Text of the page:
pH Neutralizing Amendments:
- Pulverized Limestone
- Iron Sulfate
- Aluminum Sulfate
- Ash (not practical for highly acidic soils)
- Sulfur (for Alkaline Souls)
5. Mulching Your Soil
Once your soil has been properly loosened and amended it’s recommended to add a layer of mulch. You will typically want to use something woody or slow to decompose to ensure it lasts you throughout the season. Avoid mulch that may contain the seeds of unfavorable weeds!
Benefits Of Mulch:
- Reduces Evaporation
- Protects Topsoil From UV Rays
- Feeds Soil Food Web
- Protects Soil from Erosion
- Promotes Beneficial Fungi
- Reduces Growth of Weeds
6. Cover Crops
Cover Crops are an excellent option for highly deteriorated soils or for individuals that don’t have the resources to properly amend their soil.
These are typically quick growing and nitrogen fixing crops that are incorporated into the soil to improve nutrients content and add organic matter. Some cover crops can be implemented along with your crop of value while others are planted independently.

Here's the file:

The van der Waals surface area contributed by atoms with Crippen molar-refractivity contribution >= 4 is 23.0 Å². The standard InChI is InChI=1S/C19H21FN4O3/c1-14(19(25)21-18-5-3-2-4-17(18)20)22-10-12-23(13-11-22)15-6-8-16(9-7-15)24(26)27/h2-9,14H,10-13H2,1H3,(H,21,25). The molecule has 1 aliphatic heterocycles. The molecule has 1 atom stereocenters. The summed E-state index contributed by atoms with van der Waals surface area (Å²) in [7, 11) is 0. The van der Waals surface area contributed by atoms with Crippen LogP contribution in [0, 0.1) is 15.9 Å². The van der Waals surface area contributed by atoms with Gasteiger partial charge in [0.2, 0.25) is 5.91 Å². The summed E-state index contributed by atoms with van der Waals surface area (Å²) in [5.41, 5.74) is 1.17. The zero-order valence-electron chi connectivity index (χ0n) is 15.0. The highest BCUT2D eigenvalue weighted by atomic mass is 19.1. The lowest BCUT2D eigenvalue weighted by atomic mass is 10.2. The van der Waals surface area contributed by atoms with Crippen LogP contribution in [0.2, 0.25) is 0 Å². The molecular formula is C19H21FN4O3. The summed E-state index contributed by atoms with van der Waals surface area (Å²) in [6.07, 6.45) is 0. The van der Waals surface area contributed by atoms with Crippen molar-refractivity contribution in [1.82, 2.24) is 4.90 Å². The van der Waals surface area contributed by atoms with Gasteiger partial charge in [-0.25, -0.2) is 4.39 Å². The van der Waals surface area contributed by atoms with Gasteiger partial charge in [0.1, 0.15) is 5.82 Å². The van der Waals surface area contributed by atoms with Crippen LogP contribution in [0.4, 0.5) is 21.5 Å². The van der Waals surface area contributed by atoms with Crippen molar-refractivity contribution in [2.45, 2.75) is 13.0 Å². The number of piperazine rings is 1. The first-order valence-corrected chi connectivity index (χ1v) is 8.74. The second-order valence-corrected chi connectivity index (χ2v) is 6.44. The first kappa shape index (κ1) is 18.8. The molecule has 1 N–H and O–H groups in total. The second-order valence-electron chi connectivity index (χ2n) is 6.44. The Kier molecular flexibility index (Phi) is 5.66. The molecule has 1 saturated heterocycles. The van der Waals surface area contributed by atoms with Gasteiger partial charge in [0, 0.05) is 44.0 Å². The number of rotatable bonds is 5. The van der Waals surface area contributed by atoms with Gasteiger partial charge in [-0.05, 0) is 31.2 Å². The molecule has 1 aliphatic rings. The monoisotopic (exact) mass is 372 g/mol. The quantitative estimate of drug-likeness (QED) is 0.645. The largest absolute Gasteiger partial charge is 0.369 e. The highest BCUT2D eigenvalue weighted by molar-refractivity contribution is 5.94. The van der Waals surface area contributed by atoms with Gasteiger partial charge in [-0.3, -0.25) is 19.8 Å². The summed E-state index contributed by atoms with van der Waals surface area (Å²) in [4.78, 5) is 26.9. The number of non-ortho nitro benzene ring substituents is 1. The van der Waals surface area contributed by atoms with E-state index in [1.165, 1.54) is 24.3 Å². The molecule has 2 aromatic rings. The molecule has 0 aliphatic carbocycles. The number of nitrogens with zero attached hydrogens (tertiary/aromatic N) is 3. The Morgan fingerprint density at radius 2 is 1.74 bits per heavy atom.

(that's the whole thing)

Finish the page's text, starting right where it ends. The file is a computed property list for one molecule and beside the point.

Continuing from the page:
Managing Your Soil For Long Term Health
Once your soil has been prepared for planting it’s important to continue managing it in a way that continues enhancing its fertility. Improper management practices can greatly reduce the health of your soil.
Best Management Practices
- Avoid Compacting Your Soil
- Don’t Use Synthetic Fertilizers or Other Agrochemicals
- Don’t Till or Disturb the Soil
- Add Compost Regularly as a Top Dressing
- Add more Mulch once the previous addition has decomposed.
- Regularly Remove Unfavorable Weeds
- Practice Crop Rotation
Regenerative Soil Management
The most beautiful thing about organic soil management is that your soil can become more and more fertile after every season! This will not only mean your crops are healthier but you’ll also need less work and resources as time goes on.